If a practitioner is satisfied with the approach suggested, she may nonetheless wish to revise other aspects of the governing document and planning, for example, to address proper use of pronouns, gender and other terminology. However, a client may be willing to accept the manner in which this provision addresses key issues.
For language to consider regarding the appointment of an STA in the governing instrument, see “Sample STA Clauses,” p. 18.
1. A 2017 Gallup poll concluded that 4.5% of adult Americans identified as lesbian, gay, bisexual, transgender and queer (LGBTQ). https://en.wikipedia.org/wiki/LGBT_demographics_of_the_United_States.
2. The figure was 3.5% in 2012, which grew to 4.5% in 2017, so the trend is certainly an increasing number of adults identifying as LGBTQ. As a result, it’s become and will continue to be more likely that practitioners will encounter LGBTQ clients and need to be prepared to address planning needs of the community. https://news.gallup.com/poll/234863/estimate-lgbt-population-rises.aspx.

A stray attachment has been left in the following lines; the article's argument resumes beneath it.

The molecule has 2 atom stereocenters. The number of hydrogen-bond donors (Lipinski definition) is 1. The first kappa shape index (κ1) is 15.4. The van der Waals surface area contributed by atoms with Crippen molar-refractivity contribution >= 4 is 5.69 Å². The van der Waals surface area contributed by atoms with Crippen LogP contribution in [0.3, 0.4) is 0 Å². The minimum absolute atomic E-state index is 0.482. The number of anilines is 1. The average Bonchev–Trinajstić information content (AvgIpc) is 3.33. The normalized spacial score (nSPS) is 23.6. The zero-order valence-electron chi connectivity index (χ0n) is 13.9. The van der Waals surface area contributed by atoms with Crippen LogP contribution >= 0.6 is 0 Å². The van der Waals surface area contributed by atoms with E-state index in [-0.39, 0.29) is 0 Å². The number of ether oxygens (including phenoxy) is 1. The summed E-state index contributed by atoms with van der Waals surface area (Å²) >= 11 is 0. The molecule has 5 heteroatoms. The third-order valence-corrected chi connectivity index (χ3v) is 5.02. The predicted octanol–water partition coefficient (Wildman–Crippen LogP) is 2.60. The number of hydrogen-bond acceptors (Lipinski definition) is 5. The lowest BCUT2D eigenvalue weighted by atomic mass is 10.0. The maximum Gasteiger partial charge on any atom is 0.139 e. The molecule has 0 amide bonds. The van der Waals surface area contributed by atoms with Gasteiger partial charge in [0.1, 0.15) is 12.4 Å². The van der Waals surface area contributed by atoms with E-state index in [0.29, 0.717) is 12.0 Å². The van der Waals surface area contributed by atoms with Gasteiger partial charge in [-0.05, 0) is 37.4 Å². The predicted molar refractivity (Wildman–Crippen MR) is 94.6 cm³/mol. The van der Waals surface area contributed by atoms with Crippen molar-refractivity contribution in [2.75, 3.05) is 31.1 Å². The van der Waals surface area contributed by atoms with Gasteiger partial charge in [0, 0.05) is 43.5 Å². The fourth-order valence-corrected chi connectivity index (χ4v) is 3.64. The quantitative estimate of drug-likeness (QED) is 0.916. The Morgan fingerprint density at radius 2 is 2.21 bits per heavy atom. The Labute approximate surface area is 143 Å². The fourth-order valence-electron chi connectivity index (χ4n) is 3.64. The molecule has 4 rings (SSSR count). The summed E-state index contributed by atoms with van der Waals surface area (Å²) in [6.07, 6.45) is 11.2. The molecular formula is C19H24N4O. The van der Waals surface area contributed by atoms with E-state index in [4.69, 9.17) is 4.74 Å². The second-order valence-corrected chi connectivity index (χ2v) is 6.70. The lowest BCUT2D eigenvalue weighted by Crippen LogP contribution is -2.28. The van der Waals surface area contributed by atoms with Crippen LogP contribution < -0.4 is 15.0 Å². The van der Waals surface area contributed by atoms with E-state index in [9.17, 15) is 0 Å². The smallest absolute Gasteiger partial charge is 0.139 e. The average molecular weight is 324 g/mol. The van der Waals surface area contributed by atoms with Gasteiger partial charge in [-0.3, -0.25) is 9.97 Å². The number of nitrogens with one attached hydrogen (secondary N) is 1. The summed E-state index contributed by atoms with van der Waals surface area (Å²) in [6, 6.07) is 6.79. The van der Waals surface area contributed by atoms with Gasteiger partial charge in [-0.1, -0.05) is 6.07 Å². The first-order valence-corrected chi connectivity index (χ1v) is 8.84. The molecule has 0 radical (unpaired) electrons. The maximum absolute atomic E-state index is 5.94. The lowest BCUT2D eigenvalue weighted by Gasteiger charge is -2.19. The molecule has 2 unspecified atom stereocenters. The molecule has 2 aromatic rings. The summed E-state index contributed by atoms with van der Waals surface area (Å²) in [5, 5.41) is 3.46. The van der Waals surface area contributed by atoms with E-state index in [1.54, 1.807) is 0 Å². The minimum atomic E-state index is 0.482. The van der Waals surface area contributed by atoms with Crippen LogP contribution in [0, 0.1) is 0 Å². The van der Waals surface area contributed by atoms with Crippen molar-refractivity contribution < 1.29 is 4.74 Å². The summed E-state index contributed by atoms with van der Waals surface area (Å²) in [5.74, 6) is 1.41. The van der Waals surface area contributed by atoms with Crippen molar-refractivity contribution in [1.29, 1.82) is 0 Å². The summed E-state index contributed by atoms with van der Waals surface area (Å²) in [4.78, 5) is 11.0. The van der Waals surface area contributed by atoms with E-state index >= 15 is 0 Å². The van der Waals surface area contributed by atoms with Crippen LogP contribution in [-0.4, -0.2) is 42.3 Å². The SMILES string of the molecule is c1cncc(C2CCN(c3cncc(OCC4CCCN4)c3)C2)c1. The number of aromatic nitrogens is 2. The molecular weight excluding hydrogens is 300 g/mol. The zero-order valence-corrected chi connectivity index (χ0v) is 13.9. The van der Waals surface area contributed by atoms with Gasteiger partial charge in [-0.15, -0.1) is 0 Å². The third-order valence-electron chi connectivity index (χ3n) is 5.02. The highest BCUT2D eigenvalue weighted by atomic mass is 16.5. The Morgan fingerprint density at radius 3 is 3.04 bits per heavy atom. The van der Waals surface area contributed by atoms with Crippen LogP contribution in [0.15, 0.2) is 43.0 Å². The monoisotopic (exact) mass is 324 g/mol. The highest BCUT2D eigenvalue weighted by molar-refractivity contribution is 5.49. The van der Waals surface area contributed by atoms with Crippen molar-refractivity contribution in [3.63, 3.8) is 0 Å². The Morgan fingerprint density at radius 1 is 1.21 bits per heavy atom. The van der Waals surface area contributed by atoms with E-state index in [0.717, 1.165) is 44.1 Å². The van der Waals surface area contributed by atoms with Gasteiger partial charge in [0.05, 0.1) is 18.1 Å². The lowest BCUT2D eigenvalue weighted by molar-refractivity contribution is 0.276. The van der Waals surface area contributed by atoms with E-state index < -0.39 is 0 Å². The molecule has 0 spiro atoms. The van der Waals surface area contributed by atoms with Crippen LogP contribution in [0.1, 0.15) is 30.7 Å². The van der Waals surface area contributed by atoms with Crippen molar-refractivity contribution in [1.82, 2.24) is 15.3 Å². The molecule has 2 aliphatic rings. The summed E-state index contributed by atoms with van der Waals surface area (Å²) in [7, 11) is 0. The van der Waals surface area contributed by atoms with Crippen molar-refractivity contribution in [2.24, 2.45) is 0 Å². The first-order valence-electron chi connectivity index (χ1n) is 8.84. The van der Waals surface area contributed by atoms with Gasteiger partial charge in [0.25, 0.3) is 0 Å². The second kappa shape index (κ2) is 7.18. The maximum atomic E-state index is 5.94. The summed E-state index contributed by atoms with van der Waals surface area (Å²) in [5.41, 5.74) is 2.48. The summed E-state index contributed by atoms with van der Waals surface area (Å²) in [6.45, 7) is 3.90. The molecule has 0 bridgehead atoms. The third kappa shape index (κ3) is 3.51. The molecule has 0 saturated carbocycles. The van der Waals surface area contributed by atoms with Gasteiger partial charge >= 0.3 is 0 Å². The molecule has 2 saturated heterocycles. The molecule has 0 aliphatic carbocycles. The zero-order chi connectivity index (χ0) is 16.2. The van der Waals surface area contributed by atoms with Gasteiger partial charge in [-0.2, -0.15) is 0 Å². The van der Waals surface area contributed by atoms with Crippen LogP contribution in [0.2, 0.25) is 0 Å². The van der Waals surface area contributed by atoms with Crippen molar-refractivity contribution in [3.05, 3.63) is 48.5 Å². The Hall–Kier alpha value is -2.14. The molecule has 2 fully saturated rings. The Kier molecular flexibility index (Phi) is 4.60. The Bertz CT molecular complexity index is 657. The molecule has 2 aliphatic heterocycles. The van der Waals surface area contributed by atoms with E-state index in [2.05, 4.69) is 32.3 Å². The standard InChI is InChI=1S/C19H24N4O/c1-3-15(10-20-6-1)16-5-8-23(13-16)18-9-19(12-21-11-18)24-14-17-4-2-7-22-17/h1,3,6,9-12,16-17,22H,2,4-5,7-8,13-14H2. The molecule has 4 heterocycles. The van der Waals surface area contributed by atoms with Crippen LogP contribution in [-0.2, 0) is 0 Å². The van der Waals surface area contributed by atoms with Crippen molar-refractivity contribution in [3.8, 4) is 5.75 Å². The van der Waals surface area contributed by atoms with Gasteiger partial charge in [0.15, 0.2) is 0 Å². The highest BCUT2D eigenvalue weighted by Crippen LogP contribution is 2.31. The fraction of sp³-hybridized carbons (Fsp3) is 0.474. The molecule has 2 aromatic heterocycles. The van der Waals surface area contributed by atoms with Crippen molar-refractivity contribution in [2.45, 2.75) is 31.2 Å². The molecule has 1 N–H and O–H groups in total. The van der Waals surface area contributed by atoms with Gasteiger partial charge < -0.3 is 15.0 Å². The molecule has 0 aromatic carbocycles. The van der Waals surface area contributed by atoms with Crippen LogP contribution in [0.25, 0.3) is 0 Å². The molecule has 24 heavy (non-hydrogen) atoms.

3. See, for example, https://surrogate.com/intended-parents/surrogacy-for-lgbt-parents/.
4. Trustees are held to a fiduciary standard and owe a duty of loyalty to beneficiaries of a trust. Exercising the power to add beneficiaries may breach the trustee’s duty of loyalty to the initial beneficiaries.
5. See www.lambdalegal.org/know-your-rights/article/trans-changing-your-documents-resources for resources to facilitate a change in name.
6. For example, “Oft-cited figures from the Philadelphia Center for Transgender Surgery place the total cost of male-to-female and female-to-male surgeries at more than $100,000…,” www.marketwatch.com/story/the-difference-gender-affirming-surgery-can-make-in-a-transgender-persons-life-2019-10-07.